Coronavirus: Hong Kong golfers scramble to play again after clubs given go-ahead to reopen
- Hong Kong has 100,000 golfers but nowhere to play since the government closed all venues in March
- Operators have to adopt stringent health precautionary and social-distancing measures when reopening facilities
Thousands of golfers were scrambling to get tee times on Wednesday after the government agreed to reopen nearly all courses following an improvement in the pandemic situation in Hong Kong.
The Home Affairs Bureau informed lessees of private recreational leases, under which most golf clubs in Hong Kong operate, they can reopen their sports facilities from next Monday. This also includes the South China Athletic Association which runs multi-sport facilities in Causeway Bay, including a two-floor driving range.
“This is a definitely good news for our golfers,” said Hong Kong Golf Association chief executive Danny Lai. “We have 20,000 members and an overall total of 100,000 golfers in Hong Kong who have been deprived of the opportunity of playing the sport since March because of the pandemic. Now it seems the situation is under better control and hopefully we can get back to business as usual as soon as possible.
“Golf is a non-contact and outdoor sport with no more than four people in a flight each time. We will take all the precautionary measures to minimise the opportunity of infection and make sure it is safe to play again,” he said.
The government requested facility operators adopt the necessary health precautionary and social-distancing measures, such as stepping up cleansing works, arranging temperature checks for people entering the venues, limiting the numbers of users and the use of changing rooms and showering facilities.
Last month, all sports facilities operated by these lessees were closed by the government following an escalation of the pandemic in Hong Kong. Many golfers had already been denied playing opportunities across the border in Guangdong province after the Chinese government imposed strict quarantine measures following the coronavirus outbreak in Wuhan.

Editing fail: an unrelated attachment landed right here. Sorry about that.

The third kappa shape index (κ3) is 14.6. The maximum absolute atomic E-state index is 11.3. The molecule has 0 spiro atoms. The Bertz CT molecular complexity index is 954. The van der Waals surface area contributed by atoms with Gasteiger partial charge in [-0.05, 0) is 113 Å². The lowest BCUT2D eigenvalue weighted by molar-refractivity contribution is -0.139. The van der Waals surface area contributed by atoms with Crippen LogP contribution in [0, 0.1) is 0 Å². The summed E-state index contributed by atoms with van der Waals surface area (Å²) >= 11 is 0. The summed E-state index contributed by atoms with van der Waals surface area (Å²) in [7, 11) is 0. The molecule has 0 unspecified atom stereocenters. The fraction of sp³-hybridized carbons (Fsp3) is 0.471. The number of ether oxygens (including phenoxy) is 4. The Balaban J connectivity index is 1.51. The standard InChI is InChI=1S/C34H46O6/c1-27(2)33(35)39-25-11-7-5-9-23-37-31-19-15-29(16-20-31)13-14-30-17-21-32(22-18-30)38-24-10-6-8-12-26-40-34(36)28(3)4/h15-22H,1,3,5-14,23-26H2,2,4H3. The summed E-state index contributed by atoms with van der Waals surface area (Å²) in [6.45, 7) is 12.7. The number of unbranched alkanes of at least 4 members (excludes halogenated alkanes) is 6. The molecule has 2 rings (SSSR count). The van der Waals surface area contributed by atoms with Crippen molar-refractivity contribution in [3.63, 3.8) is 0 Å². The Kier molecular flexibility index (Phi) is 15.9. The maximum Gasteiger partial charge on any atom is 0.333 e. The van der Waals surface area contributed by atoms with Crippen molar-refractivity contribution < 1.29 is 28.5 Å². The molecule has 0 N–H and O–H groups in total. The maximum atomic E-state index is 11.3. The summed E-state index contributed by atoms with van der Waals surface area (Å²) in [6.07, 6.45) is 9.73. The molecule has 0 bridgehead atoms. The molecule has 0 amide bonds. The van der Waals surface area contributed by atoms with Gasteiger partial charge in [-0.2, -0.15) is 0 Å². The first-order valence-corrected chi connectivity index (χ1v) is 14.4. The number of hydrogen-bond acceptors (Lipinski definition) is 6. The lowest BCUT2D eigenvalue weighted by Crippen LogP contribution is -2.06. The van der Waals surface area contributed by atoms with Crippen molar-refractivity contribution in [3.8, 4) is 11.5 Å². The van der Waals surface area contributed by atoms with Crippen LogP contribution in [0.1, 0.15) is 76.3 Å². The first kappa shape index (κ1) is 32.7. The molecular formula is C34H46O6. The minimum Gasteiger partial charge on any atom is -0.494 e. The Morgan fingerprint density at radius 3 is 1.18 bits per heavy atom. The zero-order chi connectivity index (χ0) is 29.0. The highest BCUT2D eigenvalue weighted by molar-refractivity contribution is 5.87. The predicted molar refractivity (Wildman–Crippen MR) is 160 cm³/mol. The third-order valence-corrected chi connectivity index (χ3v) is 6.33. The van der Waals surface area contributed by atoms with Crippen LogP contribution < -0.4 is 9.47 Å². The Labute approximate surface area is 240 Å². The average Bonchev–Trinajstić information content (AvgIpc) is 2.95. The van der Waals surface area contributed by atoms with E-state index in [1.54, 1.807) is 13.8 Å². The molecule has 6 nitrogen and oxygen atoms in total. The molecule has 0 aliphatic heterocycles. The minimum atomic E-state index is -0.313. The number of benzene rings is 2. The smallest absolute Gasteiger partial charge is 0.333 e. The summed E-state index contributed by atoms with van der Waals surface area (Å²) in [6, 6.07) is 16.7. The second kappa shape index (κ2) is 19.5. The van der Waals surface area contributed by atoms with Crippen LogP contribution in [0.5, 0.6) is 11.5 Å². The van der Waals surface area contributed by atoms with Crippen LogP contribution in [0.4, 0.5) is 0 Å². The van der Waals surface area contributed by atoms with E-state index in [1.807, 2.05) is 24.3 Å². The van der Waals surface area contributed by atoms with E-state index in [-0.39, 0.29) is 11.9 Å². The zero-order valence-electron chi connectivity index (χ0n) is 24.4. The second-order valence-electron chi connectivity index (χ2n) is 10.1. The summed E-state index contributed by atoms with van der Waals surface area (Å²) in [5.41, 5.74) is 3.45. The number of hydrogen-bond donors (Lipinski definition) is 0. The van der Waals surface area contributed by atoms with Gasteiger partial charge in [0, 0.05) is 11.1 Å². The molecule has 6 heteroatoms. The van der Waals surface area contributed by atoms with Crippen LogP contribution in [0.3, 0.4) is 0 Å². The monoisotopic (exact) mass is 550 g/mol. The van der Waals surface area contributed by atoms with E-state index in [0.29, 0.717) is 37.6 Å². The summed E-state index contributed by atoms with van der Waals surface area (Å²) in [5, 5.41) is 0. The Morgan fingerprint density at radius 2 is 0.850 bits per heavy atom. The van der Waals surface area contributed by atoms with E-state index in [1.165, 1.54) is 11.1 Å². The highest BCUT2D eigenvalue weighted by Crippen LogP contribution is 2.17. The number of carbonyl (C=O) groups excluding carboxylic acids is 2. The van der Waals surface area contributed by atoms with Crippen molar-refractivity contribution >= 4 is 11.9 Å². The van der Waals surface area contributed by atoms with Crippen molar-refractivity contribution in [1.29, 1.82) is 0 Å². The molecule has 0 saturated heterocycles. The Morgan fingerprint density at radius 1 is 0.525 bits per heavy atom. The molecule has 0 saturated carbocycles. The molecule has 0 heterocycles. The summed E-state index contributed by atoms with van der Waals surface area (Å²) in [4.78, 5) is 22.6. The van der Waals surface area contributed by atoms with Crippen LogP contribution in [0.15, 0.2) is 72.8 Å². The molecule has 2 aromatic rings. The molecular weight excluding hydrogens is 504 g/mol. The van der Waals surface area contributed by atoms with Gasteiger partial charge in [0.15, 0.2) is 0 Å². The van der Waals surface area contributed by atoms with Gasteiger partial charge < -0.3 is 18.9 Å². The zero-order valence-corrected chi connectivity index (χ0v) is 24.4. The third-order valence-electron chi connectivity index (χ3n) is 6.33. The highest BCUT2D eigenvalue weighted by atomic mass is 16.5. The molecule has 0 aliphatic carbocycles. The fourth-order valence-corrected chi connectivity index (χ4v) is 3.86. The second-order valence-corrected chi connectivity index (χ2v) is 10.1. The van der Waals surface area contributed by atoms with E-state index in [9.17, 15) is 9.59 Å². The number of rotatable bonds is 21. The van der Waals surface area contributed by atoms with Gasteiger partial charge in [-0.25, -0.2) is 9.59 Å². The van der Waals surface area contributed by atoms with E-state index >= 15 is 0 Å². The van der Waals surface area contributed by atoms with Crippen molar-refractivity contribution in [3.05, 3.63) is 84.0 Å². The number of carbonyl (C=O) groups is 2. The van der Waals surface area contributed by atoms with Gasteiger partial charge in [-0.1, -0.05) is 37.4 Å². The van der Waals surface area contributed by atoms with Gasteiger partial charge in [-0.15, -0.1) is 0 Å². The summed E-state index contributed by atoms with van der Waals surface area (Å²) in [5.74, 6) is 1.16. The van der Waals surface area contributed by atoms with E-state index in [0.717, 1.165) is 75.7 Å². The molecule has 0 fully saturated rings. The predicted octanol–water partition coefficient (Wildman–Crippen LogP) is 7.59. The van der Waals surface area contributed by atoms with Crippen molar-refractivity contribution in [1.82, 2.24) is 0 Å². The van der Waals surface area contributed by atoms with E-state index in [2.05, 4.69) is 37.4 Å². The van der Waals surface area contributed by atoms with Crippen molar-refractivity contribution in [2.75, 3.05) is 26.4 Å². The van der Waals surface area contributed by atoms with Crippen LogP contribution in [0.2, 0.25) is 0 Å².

Lai said the closure of facilities had not only affected thousands of amateur players but also the national squads, comprising 170 players, who were forced to stop regular training.
The rescheduled 2020 Hong Kong Ladies Open at the Hong Kong Golf Club in May has also been suspended indefinitely. Also, many coaches have struggled to make ends meet because of the closure of facilities.
“There are over 100 active coaches under the HKPGA and they all lost their earnings with no facilities available,” said Lai.
“We are still working out with the government to see if they can be eligible for subsidy under the recent Anti-epidemic Fund. A coach can earn over HK$20,000 a month, but their business has been severely hit since the outbreak of the pandemic early this year.”
With the facilities available again, Lai said they would stage the first tournament at the Hong Kong Golf Club in Fanling in May. In the long run, he hoped the government could grant them land use in coastal areas for building more driving ranges.
“We need driving ranges for the sake of developing the sport at the base level, but we know it’s very difficult to get a large piece of land for the purpose, especially in urban areas,” Lai said.
“Hong Kong has a long coastal line and many areas in the New Territories are suitable for building driving ranges according to overseas experience. We hope the government can consider this option.”
Meanwhile, the government will reopen sports facilities under the Leisure and Cultural Services Department by phases from next month. However, there is still no date for reopening public swimming pools, basketball courts and football pitches.
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